(Reuters) -Bustle Digital Group (BDG), the U.S. media platform whose publications include fashion magazine W and Bustle, is exploring a potential merger with blank-check acquisition companies which would take it public, according to a person familiar with the matter.
The company is aiming for a valuation of at least $600 million, including debt, and recently hired investment bank Farvahar Partners to identify an attractive deal with a special purpose acquisition company (SPAC), the source said.
It is possible that no deal will materialize, the source said, requesting anonymity. BDG declined to comment.
A SPAC is a shell company that raises money in an initial public offering (IPO) to merge with a privately held company which then becomes publicly traded as a result.
SPACs have emerged as a popular IPO alternative for companies to go public with less regulatory scrutiny and a better chance of attaining a target valuation and raising needed funds.
A deal with a SPAC could give BDG cash to acquire more media publications.
BDG is led by media entrepreneur Bryan Goldberg, who made his name by co-founding sports website the Bleacher Report in 2007 and later selling it to Turner Broadcasting in 2012 in a $200 million deal.
Goldberg started Bustle in 2013 and over the years rebranded the group as BDG. The New York-based company added a string of publications to its roster, including W, millennial-focused news site Mic, and fashion and lifestyle publication Elite Daily. In 2018, Goldberg also acquired Gawker.com, known for its snarky celebrity and media industry gossip, in a bankruptcy auction.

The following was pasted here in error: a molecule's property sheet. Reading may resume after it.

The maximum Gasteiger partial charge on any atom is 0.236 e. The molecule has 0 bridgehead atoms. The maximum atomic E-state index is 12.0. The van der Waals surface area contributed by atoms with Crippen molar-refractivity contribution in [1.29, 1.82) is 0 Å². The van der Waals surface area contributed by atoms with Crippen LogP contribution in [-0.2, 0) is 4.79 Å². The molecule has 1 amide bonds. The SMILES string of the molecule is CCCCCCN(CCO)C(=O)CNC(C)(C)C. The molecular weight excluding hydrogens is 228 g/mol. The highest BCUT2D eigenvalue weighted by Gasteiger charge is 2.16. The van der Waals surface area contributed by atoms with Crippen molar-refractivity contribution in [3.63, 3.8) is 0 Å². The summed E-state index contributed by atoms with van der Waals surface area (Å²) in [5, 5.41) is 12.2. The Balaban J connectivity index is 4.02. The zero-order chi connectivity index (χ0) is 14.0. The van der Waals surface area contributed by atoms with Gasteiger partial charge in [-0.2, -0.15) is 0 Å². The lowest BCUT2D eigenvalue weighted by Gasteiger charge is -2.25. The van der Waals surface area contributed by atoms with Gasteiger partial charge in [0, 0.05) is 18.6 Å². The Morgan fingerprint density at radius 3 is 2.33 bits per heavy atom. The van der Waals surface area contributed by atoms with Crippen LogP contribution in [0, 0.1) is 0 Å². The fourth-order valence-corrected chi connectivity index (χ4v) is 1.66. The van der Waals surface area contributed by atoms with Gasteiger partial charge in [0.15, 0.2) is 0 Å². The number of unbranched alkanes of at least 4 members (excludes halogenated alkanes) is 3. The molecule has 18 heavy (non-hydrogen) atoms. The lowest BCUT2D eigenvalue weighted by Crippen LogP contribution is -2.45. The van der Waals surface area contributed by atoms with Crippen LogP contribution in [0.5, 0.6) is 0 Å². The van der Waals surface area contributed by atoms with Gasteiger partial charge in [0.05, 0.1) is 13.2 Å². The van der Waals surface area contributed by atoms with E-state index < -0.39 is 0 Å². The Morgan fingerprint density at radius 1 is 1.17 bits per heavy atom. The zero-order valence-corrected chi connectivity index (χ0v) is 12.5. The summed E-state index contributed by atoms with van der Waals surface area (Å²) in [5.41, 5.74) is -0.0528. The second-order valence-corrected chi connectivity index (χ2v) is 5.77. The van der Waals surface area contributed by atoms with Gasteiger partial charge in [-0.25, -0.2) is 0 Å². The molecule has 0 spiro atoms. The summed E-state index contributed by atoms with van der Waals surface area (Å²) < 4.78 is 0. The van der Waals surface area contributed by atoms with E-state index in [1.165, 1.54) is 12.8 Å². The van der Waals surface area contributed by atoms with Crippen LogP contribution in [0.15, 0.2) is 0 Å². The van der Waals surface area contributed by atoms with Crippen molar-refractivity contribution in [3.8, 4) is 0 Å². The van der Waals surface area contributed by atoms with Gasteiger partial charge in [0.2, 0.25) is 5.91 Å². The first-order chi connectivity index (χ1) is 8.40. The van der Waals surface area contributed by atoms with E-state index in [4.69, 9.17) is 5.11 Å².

The company has often purchased struggling media brands and sought to cut costs and turn them around. The company says its various publications have over 82 million readers.
Unlike many publishers who rely on subscription fees, BDG’s business model is focused on revenue from advertising, leveraging its large stable of brands. Revenue in 2020 came in at just shy of $100 million, according to a person familiar with BDG’s finances, and the company achieved positive earnings before interest, taxes, depreciation and amortization for the first time.
Reporting by Joshua Franklin in Miami; Editing by David Gregorio
Our Standards: The Thomson Reuters Trust Principles.